Two lessons for the price of one, for the Republican Party
One difference between conservatives and the left: when conservatives lose at the polls, they try to figure out what went wrong, whether they were wrong about their positions or whether they should try harder, or better, at convincing voters that their positions are right.
They look to see what they did wrong.
When the left loses at the polls—Brexit, or the early close race between Clinton and Trump—they blame the voter.1 The vision of the anointed can’t be wrong. They even float ideas for cutting voters out of the equation entirely. Appoint an expert to make the right decisions, or switch to a parliamentary system that puts politicians in charge of appointing the president.
But appointing a dictator, expert or not, never works out well for the anointed, whenever it’s been tried. They always turn out to be more of an expert at dictating, and worse of an expert than the millions of combined consumers who know what they want and how much they want to pay for it.
So, on the likely flawed assumption that conservatives and the Republican Party share members, here are two lessons the Republican Party should learn from this election year.
First, Republican voters need to stop nominating candidates who expect the press to treat them like Democrats. From McCain to Romney to Trump, they all seem to think that if they act like Democrats, the press will let them get away with it. That since the press isn’t searching out forty-year old documents in which Hillary Clinton said that a twelve-year-old rape victim was asking for it, the press is also going to give their own ancient history a pass.
Sure, a WikiLeaks or a Project Veritas that reveals criminal behavior of Democrats will be derided by the press because of its source. They’ll even tell their viewers not to go out to look for that dangerous information on their own. But the press would just as surely search through, and deputize their viewers to search through, the same material if it were about Republicans.
It doesn’t matter if you used to cozy up to the press to insult Republicans, as McCain did, or if you even used to be a Democrat, as Trump was. Once you’ve got that “R” behind your name, the press will not treat you like a Democrat.
Second, Republican leadership needs to stop trying to rig their nominating process for favored candidates. Favored candidates mean establishment candidates, and establishment candidacies are easily derailed by the press. This year’s primary was designed to catapult a well-known name with big money behind him to the nomination before oppo research could derail him. But that also meant that someone who got more press time would have a greater advantage than in a longer process. They meant the shorter nominating process to help Jeb Bush, but they got Donald Trump. Partly because the press kept pushing Donald Trump.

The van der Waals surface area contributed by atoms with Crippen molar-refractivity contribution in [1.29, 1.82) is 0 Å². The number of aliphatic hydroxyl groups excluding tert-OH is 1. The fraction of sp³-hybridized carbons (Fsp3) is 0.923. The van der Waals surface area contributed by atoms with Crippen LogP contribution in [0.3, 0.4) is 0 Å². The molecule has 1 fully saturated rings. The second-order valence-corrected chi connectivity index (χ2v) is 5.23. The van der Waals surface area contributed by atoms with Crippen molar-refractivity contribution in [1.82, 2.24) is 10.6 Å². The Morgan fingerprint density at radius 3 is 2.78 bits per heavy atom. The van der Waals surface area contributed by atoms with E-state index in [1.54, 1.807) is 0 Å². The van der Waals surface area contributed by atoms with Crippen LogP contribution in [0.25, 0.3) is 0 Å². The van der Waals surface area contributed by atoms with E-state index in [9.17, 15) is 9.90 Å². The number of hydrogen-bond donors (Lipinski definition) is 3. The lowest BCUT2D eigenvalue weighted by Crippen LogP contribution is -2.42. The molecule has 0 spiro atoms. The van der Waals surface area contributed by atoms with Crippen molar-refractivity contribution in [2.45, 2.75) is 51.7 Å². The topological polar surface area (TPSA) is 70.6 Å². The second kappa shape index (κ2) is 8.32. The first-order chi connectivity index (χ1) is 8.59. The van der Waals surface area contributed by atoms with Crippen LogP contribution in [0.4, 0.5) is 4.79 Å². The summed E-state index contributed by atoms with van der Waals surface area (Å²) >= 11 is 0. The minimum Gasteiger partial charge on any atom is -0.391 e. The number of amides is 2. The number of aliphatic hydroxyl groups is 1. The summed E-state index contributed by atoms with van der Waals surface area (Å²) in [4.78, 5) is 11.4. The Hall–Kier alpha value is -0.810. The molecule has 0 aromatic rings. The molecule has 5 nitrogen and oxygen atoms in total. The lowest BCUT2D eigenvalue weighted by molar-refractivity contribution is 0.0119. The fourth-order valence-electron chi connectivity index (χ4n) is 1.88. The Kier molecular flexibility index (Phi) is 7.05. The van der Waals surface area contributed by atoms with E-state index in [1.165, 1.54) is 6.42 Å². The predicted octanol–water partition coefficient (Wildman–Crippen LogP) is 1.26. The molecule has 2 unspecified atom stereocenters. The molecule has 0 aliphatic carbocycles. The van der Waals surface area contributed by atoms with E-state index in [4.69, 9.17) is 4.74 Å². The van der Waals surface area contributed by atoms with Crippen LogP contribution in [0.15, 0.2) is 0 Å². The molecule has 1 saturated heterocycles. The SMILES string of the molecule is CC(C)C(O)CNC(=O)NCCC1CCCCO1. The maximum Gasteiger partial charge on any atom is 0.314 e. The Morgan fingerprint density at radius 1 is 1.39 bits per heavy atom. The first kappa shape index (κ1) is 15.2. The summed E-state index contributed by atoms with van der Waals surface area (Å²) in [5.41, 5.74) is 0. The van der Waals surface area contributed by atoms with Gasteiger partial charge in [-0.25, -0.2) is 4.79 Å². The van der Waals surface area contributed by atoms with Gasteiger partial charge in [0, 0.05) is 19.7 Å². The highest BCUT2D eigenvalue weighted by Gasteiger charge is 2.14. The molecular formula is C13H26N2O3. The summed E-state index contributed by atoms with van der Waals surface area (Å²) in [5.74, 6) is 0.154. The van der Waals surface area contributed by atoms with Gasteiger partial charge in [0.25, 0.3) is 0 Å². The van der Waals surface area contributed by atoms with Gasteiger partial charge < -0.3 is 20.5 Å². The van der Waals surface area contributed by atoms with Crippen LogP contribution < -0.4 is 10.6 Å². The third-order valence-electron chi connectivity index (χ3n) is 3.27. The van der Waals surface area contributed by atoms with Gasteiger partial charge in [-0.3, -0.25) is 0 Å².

I’d say they should man up and switch to a superdelegate system like Democrats if they want to control who the nominee is, but see lesson one. What the Democrats got away with in this year’s primary to defeat Sanders behind the scenes, the press would not let Republicans get away with. Democrats can get away with rigging the system; Republicans can’t. But that doesn’t mean Republicans should continue a process that lets the press choose their candidate.
They need to lengthen the process, not shorten it. They need to turn the primary process into a crucible of fire. They need to encourage candidates to dig up dirt on each other. They might even offer the equivalent of bug bounty programs for third parties to dish the dirt on their candidates during the primary. In this election, Clinton told the press which candidate she wanted to face, and the press held back on that candidate. If a primary opponent can find it, the press will find it, after the nomination.
It may end up being an impossible task to keep the press from having some bad influence on the Republican primary process. But there’s no reason to make it easy on the press to do so.
Prior to the 2008 campaign, pundits in the press liked to complain that they liked substantive and serious candidates, and hated the gimmicks, the horse race, the flash. Then, they were outed as liars when they dumped on Fred Thompson for being substantive and serious. It isn’t just that shorter nominating processes require more money behind the candidates. The shorter the nominating process, the easier it is for the press to play up grandstanding, gimmicky candidates—like they did this year.
There’s a saying among those who watch the media that for the most part today’s press is “the propaganda arm of the Democratic Party”. It’s playing out very obviously during this election. Why should the Republican Party give the Democratic Party that much control over who their candidate is?
In response to Election 2016: Another fine mess you’ve gotten us into.
I still suspect that Britain will never, in fact, exit, despite the pro-exit vote. The anointed won’t let it happen. They’ll find some way to blame the voters, and then move on.↑